Why Apple’s new TV service may not be a game changer

Ideas

Why Apple’s new TV service may not be a game changer

Whatever its big plans are, it seems unlikely the tech giant should rely on it to take it out of its current rut

James Titcomb


One of the key masterstrokes of Steve Jobs’s Apple came in 2003, when its chief executive made the then-astonishing decision to allow its iTunes music programme and iPod music player to work with Microsoft’s Windows operating system.
At that point, the iPod was seen as an intriguing new product, but one that was existentially limited: it worked only with Apple’s own Mac computers, which accounted for less than 3% of worldwide computer sales.
Jobs reportedly agonised over the decision to sell iPods to Windows users. While it would naturally mean Apple selling more music players, it also meant eliminating one of the few clear advantages that Apple’s computers had over the Windows empire. The Mac had been Apple’s most important product for years and sharing iTunes with Microsoft seemed like a compromise.
In hindsight, it proved to be a brilliant move. iPod sales soon eclipsed those of Macs, and laid the groundwork for the iPhone that succeeded it.
There were echoes of the move last week, when several of the world’s largest television makers announced deals with Apple that would allow more of the company’s video services to show on their screens.
LG, Sony, Samsung and others announced support for Apple’s AirPlay protocol, which lets users beam video from Apple devices to televisions. Samsung went one further, announcing that a version of iTunes, which sells films and television shows as well as music, will run on its smart TVs.
Like the iPod’s Windows moment, the decision was met with surprise by those who study the fortunes of Apple closely. The company has long retained tight control over its products, both software and hardware. It does not allow the iPhone operating system to run on other phones, for example. And before last week’s move, the main way of watching iTunes movies and TV shows on a large television was to buy the company’s own Apple TV set-top box.
Now, as in 2003 when Apple accepted the reality of lower Mac sales to boost the iPod, the company is sacrificing sales of the Apple TV to make iTunes more competitive. The move illustrates that times are once again changing at Apple.
This month, when Apple warned that iPhone sales were on the decline with a damaging profit warning, it tried to cushion the blow by pointing to strong growth in its software and services division, the part of the business that includes iTunes.
iTunes today is not the power it once was. Downloads of music and video have made way for streaming in the shape of Spotify and Netflix. But all signs point to Apple gearing up for a renewed push into video in the not-too-distant future.
The company has been rapidly acquiring talent. It has hired Jay Hunt, the former Channel 4 and BBC executive, among a string of experienced TV executives, as well as a handful of A-list celebrities and directors
In 2018, Tim Cook, Apple’s chief executive, told analysts and investors that the company was working on a TV project that he “couldn’t be more excited about”.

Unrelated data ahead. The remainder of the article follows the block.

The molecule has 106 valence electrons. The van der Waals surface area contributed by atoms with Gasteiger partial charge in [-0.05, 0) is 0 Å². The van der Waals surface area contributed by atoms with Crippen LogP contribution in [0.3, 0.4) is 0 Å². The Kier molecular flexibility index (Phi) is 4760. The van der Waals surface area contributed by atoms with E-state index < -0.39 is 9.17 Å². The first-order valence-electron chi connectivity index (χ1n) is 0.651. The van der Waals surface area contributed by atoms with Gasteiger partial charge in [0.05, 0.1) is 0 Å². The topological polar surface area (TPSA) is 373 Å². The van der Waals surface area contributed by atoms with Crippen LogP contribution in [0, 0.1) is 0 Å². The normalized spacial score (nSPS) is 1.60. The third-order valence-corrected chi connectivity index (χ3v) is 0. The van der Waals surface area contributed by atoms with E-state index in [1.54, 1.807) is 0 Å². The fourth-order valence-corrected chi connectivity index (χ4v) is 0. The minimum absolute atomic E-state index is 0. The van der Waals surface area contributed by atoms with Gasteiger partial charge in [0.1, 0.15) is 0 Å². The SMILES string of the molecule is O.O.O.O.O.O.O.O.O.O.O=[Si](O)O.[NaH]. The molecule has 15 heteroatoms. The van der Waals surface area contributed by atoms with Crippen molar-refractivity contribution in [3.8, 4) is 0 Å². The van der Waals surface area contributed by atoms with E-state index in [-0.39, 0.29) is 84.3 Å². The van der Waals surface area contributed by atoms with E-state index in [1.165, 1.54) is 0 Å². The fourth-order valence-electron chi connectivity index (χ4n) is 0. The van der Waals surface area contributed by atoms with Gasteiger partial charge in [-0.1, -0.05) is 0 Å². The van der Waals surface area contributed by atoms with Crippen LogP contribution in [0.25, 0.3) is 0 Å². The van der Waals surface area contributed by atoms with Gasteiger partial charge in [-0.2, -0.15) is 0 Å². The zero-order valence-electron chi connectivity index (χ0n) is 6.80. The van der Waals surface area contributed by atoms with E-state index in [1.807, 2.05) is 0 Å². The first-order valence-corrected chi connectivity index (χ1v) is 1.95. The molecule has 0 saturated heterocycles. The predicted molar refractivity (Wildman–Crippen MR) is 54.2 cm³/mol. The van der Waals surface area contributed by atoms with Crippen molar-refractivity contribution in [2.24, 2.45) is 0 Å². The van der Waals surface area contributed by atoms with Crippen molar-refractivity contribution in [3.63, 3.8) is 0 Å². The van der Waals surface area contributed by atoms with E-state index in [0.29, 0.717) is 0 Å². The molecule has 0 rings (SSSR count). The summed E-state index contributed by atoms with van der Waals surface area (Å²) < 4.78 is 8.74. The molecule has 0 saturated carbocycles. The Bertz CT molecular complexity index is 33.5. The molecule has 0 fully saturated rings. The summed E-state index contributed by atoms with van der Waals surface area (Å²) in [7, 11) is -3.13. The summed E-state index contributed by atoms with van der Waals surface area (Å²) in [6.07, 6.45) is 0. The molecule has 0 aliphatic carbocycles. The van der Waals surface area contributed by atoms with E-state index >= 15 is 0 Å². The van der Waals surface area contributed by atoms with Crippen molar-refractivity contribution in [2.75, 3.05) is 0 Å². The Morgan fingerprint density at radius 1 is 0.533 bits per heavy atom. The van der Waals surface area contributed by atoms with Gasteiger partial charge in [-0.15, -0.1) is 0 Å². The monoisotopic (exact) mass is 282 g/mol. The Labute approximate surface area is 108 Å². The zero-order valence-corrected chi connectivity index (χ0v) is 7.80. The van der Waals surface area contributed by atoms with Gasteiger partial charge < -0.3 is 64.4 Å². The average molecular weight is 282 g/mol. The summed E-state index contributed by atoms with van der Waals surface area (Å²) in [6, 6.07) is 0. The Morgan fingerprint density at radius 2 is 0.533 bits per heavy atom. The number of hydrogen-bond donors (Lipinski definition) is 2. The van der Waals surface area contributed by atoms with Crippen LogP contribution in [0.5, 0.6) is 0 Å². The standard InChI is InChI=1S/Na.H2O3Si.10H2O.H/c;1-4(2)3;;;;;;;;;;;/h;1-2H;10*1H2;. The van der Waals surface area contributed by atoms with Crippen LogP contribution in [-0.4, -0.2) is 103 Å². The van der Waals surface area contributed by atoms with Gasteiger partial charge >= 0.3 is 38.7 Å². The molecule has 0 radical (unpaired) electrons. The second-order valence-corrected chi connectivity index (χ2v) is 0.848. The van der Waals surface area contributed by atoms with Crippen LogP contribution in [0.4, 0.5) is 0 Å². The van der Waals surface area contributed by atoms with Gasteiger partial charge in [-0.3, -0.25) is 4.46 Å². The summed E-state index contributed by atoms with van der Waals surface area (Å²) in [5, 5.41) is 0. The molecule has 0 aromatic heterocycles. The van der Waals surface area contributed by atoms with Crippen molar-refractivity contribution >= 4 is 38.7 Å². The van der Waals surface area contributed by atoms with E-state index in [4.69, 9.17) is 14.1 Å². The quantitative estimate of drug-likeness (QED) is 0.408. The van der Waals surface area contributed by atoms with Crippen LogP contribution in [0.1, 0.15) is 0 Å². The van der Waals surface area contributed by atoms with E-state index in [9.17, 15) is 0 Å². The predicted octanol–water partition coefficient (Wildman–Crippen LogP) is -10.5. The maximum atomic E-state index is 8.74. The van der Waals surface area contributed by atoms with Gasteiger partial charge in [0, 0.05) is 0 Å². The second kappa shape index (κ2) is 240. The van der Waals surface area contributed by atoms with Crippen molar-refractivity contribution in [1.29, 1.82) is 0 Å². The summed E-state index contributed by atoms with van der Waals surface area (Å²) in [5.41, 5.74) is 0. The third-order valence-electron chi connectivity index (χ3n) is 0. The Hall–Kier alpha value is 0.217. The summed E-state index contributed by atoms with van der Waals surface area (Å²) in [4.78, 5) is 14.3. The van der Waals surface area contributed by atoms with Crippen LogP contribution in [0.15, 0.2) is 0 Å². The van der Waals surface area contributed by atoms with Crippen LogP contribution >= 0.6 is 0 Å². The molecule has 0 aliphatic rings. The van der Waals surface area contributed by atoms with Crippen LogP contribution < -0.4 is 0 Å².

The initiative appears set to launch within months, although Apple has said little about how it will work (the company is famously tight-lipped, but a less charitable interpretation could be it simply has not got its strategy figured out).
The service has been long in the making, and gone through various transformations. Jobs was working on a secret TV project long before his death. A few years ago, the company planned but failed to reach deals with a set of broadcasters that would have allowed it to sell subscription bundles. Last week’s move to allow its video service to feature on other manufacturers’ televisions also marks something of a strategic shift.
It remains unclear what shape its forthcoming initiative will take: whether it will be free to those who buy its iPhones, in the same way that Amazon’s video service is a carrot to sell Prime subscriptions, or whether it will charge outright, as with Netflix.
But either way, it seems unlikely that Apple should rely on the forthcoming TV service to be the sort of thing to take it out of its current rut.
For one thing, it has already given Netflix and Amazon a long head start. Netflix has been video streaming for more than a decade and has close to 150 million subscribers. Amazon Prime has more than 100 million and, although geographical restrictions prevent all of them from using its video service, its international expansion is surely imminent.
Apple, meanwhile, has dawdled, with Cook personally putting the brake on certain shows because of the amount of graphic violence, swearing and adult themes in them.
Video streaming services are not a zero-sum game: people are likely to subscribe to several simultaneously, but extra competition is coming down the line in the form of Disney and other media giants, while Facebook is also putting huge resources into video (albeit with limited results to date).
But even in a best-case scenario, in which Apple comes up with Netflix-like numbers, its TV service is unlikely to be a game changer for investors. This week, Netflix is expected to report a record-breaking $4.2bn in fourth-quarter revenue. Apple’s disappointing revenue forecast for the same quarter is exactly 20 times higher. Its profit margins are also about three times higher than Netflix’s. And its strategy of putting its content on more televisions suggests the TV service is unlikely to be a route to selling more iPhones.
Before it has even got started, Apple’s big bet on TV seems like a tough sell.
– © The Daily Telegraph

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